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FUTEX(2) System Calls Manual FUTEX(2)

fast userspace locking primitive

#include <sys/time.h>
#include <sys/futex.h>
futex(volatile uint32_t *uaddr, int op, int val, const struct timespec *timeout, volatile uint32_t *uaddr2);

The futex() syscall provides sleep and wakeup primitives related to a particular address.
Three op operations are currently supported:
If val is equal to *uaddr, the calling thread is blocked on the “wait channel” identified by uaddr until timeout expires or until another thread issues a FUTEX_WAKE or FUTEX_REQUEUE operation with the same uaddr address. uaddr2 is ignored.
Unblocks val threads sleeping on the wait channel identified by uaddr. timeout and uaddr2 are ignored.
Similar to FUTEX_WAKE but also requeue remaining threads from the wait channel uaddr to uaddr2. In this case, pass uint32_t val2 as the fourth argument instead of timeout. At most that number of threads is requeued.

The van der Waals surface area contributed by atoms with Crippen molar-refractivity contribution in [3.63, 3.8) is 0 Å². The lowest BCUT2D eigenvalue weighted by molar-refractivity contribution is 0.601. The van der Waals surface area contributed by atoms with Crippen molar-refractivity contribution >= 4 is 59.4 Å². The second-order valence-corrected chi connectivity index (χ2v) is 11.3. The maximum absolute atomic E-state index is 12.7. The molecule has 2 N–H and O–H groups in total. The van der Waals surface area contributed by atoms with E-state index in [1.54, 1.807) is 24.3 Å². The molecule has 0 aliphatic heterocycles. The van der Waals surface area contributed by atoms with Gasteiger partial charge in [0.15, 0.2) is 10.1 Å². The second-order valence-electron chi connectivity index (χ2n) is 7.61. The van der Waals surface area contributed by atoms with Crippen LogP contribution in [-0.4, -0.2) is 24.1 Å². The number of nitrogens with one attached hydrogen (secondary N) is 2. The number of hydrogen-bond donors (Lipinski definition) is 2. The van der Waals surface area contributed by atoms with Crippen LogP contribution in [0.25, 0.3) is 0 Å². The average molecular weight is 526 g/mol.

For FUTEX_WAKE and FUTEX_REQUEUE, futex() returns the number of woken threads.
For FUTEX_WAIT, futex() returns zero if woken by a matching FUTEX_WAKE or FUTEX_REQUEUE call, otherwise an error number is returned to indicate the error.

futex() will fail if:
The op argument is invalid.
The userspace address uaddr is invalid.
The value pointed to by uaddr is not the same as the expected value val.
The timeout expired before the thread was woken up
A signal arrived.
A signal arrived and SA_RESTART was set.

sigaction(2), pthread_cond_wait(3), pthread_mutex_lock(3), tsleep(9)
Ulrich Drepper, Futexes Are Tricky, https://www.akkadia.org/drepper/futex.pdf, November 5, 2011.

The futex() syscall first appeared in Linux 2.5.7 and was added to OpenBSD 6.2.
April 24, 2018 OpenBSD-current